The Man Who Broke Capitalism: How Jack Welch Gutted the Heartland and Crushed the Soul of Corporate America
New York Times Bestseller
New York Times reporter and “Corner Office” columnist David Gelles reveals legendary GE CEO Jack Welch to be the root of all that’s wrong with capitalism today and offers advice on how we might right those wrongs.
In 1981, Jack Welch took over General Electric and quickly rose to fame as the first celebrity CEO. He golfed with presidents, mingled with movie stars, and was idolized for growing GE into the most valuable company in the world. But Welch’s achievements didn’t stem from some greater intelligence or business prowess. Rather, they were the result of a sustained effort to push GE’s stock price ever higher, often at the expense of workers, consumers, and innovation. In this captivating, revelatory book, David Gelles argues that Welch single-handedly ushered in a new, cutthroat era of American capitalism that continues to this day.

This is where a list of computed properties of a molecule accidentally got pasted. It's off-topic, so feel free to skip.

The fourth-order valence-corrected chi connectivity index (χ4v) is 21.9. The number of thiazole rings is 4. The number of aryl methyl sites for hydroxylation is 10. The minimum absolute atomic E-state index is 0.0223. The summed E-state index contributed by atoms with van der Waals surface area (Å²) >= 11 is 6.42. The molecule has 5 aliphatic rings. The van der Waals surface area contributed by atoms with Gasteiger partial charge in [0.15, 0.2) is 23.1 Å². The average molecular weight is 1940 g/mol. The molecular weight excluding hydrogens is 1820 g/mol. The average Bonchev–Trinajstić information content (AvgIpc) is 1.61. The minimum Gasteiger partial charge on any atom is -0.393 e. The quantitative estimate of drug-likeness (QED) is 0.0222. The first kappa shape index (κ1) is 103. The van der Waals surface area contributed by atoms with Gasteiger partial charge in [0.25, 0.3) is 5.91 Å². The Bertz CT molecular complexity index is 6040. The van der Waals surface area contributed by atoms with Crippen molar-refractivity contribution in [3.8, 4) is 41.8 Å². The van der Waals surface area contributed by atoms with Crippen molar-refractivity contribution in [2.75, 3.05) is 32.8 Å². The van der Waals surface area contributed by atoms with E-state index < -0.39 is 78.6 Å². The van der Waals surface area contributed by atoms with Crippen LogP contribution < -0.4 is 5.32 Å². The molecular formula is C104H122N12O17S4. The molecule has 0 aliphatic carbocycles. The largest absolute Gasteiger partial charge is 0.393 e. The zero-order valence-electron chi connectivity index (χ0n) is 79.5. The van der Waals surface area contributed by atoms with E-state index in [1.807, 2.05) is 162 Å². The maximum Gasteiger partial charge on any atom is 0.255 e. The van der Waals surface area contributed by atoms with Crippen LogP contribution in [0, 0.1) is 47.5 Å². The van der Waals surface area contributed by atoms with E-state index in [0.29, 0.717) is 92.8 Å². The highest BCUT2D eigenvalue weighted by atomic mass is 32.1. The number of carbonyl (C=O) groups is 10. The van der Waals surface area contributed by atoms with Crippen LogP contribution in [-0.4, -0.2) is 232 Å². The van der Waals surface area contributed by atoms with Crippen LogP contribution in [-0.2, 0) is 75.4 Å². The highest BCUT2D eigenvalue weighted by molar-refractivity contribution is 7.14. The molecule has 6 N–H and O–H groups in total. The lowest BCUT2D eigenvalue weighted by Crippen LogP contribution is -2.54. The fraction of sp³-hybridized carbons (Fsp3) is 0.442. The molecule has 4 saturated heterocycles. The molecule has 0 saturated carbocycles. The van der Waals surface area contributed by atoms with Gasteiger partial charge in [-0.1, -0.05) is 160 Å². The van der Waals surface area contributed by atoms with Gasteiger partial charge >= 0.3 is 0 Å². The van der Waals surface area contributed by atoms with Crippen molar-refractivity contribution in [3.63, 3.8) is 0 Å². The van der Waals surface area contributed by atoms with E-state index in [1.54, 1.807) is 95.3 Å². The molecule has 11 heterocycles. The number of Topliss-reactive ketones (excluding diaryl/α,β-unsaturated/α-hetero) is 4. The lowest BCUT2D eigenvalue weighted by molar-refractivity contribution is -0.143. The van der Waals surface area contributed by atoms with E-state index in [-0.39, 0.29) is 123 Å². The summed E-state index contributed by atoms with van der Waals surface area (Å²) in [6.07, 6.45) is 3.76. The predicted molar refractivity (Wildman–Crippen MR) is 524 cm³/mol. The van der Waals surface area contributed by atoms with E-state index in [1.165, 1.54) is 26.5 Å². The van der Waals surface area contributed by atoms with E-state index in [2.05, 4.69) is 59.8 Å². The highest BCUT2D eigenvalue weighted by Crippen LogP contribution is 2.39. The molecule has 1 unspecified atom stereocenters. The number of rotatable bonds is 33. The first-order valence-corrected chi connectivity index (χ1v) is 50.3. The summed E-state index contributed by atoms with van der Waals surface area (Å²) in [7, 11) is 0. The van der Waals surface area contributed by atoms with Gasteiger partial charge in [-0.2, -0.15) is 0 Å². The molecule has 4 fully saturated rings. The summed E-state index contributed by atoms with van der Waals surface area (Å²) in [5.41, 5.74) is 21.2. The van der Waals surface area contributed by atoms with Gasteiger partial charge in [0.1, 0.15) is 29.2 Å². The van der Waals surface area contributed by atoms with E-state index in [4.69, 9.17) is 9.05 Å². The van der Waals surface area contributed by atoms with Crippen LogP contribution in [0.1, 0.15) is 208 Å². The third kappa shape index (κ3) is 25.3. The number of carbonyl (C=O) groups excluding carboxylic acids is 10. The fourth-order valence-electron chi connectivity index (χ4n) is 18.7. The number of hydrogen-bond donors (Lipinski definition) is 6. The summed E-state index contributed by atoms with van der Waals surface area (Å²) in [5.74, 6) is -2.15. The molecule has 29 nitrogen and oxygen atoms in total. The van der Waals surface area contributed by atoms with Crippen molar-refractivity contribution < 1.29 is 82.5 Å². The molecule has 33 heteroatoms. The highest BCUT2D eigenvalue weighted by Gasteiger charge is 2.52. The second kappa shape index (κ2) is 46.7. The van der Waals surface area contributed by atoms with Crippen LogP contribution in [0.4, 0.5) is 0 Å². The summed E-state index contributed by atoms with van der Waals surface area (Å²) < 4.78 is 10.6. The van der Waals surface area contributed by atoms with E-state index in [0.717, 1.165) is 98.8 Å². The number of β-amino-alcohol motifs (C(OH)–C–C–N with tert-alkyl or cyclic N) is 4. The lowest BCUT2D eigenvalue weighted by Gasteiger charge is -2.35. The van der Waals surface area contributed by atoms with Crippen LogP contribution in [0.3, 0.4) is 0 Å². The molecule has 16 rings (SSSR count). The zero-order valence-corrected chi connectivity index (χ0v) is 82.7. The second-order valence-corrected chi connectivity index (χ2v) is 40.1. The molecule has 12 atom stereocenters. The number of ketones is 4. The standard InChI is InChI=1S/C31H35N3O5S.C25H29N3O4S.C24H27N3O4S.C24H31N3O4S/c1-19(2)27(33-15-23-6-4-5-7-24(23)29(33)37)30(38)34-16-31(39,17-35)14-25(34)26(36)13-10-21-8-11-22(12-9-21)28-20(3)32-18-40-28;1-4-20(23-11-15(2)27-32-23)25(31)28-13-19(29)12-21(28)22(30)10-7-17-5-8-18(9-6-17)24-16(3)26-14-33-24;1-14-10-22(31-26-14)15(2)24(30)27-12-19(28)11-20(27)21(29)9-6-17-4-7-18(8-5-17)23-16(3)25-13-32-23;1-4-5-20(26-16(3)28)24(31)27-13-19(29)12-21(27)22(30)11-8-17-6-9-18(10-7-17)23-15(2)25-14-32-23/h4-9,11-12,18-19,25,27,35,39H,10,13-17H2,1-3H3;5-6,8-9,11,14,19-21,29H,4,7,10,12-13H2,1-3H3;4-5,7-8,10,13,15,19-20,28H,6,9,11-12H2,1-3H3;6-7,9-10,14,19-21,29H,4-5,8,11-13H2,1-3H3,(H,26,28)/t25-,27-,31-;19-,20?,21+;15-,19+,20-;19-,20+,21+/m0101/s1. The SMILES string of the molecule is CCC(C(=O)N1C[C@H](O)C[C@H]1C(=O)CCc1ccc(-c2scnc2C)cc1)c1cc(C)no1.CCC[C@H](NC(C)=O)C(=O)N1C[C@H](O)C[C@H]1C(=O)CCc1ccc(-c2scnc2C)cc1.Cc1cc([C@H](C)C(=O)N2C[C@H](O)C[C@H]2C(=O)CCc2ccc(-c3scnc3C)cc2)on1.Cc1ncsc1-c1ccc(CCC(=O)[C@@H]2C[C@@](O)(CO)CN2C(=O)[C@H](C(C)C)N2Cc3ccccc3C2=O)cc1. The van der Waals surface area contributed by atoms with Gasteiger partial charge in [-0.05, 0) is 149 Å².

Gelles chronicles Welch’s campaign to vaporize hundreds of thousands of jobs in a bid to boost profits, eviscerating the country’s manufacturing base and destabilizing the middle class. Welch’s obsession with downsizing—he eliminated 10% of employees every year—fundamentally altered GE and inspired generations of imitators who have employed his strategies at other companies around the globe. In his day, Welch was corporate America’s leading proponent of mergers and acquisitions, using deals to gobble up competitors and giving rise to an economy that is more concentrated and less dynamic. And Welch pioneered the dark arts of “financialization,” transforming GE from an admired industrial manufacturer into what was effectively an unregulated bank. The finance business was hugely profitable in the short term and helped Welch keep GE’s stock price ticking up. But ultimately, financialization undermined GE and dozens of other Fortune 500 companies.